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Joelle Lynn Renstrom

Location: Ann Arbor, MI
Date of Birth: 5/2/78
Published In: The Allegheny Review, Nostalgia, Gotta Write Network, Moonlighting, Isosceles, etc . . .
Awards: Hopwood Prize for Poetry, First place story in Byline Magazine


Loneliness changes the way the world lays out.
It becomes a picture in a private museum,
a single placemat on a dinner table.
The cracks on the walls grow names.

When I walked down Grafton Street,
a particle of dust in the push-broom
of bristling people,
I passed vendors selling potted plants
and flowers for cheap. They said
the lilies sometimes lasted a week
and that spider plants didn't need much light.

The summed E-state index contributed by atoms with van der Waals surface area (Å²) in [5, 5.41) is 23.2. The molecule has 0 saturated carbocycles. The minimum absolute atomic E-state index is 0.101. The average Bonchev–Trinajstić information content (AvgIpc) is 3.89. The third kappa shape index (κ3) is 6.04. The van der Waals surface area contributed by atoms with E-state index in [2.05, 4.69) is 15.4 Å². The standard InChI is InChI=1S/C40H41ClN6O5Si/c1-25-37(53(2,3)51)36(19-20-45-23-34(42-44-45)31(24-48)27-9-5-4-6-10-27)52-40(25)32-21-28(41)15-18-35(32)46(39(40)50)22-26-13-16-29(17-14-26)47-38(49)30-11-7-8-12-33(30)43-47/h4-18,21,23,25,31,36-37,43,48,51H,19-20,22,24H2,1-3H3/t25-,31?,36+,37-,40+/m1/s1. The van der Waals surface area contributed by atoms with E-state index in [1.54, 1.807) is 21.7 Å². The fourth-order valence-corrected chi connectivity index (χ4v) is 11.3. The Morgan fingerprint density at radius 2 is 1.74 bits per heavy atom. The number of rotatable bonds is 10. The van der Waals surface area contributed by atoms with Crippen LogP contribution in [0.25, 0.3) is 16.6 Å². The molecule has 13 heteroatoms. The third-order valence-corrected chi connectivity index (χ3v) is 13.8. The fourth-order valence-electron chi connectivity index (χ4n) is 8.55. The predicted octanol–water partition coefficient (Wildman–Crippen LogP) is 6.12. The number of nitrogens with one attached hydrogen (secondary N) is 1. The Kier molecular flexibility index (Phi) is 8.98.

But I was afraid I would forget to water them,
and I did not want the cold guilt
of brown leaves tickling the floor,
stem tipping like an old spine.

So I breathed the air of the apartment alone,
quietly, most of the time. I never snored.

One morning I went to brush my teeth
in the old white sink and there,
sprouting from the spillhole
a few inches above the drain,
a plant with a wiry green stalk.

Maybe it was from the cucumber seeds
I washed off a salad plate last week,
or maybe the plant was just a sewer weed.

When morning slunk on tiptoe,
behind the sound of rushing cars,
something grew in the damp dark
and wended its way up to me.

I never had to water that volunteer.